Treatment of Actinic Keratosis A.K.A. Precancers | Anne Marie McNeill M.D., Ph.D

Actinic Keratosis (or keratoses, plural) is a sun-induced thickening of the skin that is precancerous.  If untreated, approximately 10% of actinic keratoses will turn into a skin cancer (basal cell carcinoma or squamous cell carcinoma) over several years.  Most people want to treat their actinic keratoses (AKs) because of both medical and cosmetic reasons.
There are numerous treatment options for AKs.  These include liquid nitrogen, creams, and light-based treatments.
Liquid nitrogen is considered local treatment of AKs.  It is ideal if a patient just has one or a few AKs.  It is done at the office visit and is just a quick “squirt” of cold gas.  The area scabs over and heals usually within 5 – 15 days.  Liquid nitrogen just treats the individual lesions of actinic keratosis that are visible to the naked eye.
Creams or light-based treatments treat a whole field of AKs, as opposed to individual lesions, and will also decrease the chance of more lesions in the future.
The most common cream that I use for AKs is Efudex (or 5-fluorouracil) cream.  Some people will call this “chemo cream,” because intravenous 5-fluorouracil is chemotherapy for certain internal malignancies.  Topically, it treats AKs.  It can only be used over a small body surface area, for concern of systemic absorption of this medication.  It is generally applied to a whole area (for example, a whole forehead or cheek) twice a day for 2 – 4 weeks.  In general the skin will scab and crust during this time.  After stopping the Efudex, the skin will heal, and in general will be much more smooth and fewer or no AKs will be left.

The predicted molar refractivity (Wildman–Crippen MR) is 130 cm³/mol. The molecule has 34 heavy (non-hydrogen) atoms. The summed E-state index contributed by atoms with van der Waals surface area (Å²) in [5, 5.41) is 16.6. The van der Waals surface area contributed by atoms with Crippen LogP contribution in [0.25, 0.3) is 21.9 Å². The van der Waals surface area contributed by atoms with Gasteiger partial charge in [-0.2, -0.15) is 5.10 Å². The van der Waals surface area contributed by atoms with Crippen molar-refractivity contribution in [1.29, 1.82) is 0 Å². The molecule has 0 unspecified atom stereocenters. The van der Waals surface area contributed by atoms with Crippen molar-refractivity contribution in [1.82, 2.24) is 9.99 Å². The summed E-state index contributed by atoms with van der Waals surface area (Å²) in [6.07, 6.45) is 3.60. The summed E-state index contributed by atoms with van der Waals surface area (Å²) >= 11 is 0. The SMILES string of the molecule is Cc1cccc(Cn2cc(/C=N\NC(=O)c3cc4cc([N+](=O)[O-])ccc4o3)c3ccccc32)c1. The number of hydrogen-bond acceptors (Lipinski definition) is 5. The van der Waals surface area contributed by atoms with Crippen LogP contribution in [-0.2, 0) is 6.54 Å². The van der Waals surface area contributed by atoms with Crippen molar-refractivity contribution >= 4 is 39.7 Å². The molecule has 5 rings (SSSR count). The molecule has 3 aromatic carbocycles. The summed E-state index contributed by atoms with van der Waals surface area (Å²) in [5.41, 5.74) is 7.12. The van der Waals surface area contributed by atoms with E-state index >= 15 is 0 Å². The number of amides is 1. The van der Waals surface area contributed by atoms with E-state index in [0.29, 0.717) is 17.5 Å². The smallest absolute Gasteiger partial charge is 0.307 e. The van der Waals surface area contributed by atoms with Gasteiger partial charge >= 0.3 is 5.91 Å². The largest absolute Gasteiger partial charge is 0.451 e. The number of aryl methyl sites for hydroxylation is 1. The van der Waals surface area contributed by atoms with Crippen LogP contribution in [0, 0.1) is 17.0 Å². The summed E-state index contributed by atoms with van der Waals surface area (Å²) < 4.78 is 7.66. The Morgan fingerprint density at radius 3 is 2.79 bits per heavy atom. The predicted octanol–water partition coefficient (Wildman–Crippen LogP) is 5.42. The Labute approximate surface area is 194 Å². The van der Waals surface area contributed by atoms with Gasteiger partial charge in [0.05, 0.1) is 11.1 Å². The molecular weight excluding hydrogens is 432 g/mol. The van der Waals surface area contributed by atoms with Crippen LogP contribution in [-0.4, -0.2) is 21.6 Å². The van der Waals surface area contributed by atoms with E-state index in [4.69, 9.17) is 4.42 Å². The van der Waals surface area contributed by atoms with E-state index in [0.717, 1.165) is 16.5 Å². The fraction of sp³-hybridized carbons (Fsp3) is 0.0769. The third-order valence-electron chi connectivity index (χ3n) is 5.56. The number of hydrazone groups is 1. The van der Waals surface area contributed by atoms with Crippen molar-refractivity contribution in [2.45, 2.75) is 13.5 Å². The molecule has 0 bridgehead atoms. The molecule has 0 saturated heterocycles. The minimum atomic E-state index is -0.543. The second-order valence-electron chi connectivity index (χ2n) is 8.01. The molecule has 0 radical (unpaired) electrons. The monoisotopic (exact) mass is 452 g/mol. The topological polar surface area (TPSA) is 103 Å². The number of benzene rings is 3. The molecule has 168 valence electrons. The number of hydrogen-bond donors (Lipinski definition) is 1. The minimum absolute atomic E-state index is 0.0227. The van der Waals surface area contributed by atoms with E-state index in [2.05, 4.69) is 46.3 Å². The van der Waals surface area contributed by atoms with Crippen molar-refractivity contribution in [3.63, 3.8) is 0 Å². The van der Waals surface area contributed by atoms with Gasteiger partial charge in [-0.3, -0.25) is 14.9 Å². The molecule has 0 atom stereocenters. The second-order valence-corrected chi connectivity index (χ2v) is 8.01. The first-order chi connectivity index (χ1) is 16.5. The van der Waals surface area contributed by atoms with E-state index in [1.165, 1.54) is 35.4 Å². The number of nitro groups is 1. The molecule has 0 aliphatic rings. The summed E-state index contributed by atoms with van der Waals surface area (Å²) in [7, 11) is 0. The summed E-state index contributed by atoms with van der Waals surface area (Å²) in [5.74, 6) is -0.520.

The light-based treatment for AKs is called ALA-Blu Light.  This treatment can transform the texture of the skin from rough/sun-damaged to healthy.  ALA stands for amino-levulanic acid (the brand name is Levulan).  The Blu Light activates the chemical that is produced by the ALA in your skin (protoporphyrin IX) to destroy actinic keratoses.  Patients come into the office and have an incubation with ALA for a certain amount of time (often 3 hours on the face, or 5 hours on the body), then sit under the Blu Light for ~15 minutes.  Although this 15 minutes can be painful, the results are worth it.  Studies show an average of 80-90% reduction in actinic keratoses that lasts for about 5 years after an ALA-Blu light treatment.   This photo shows the change in the skin from a Blu Light (along with some filler and botox).  This treatment is ideal for fair skinned people who want to ward off precancers and skin cancer.

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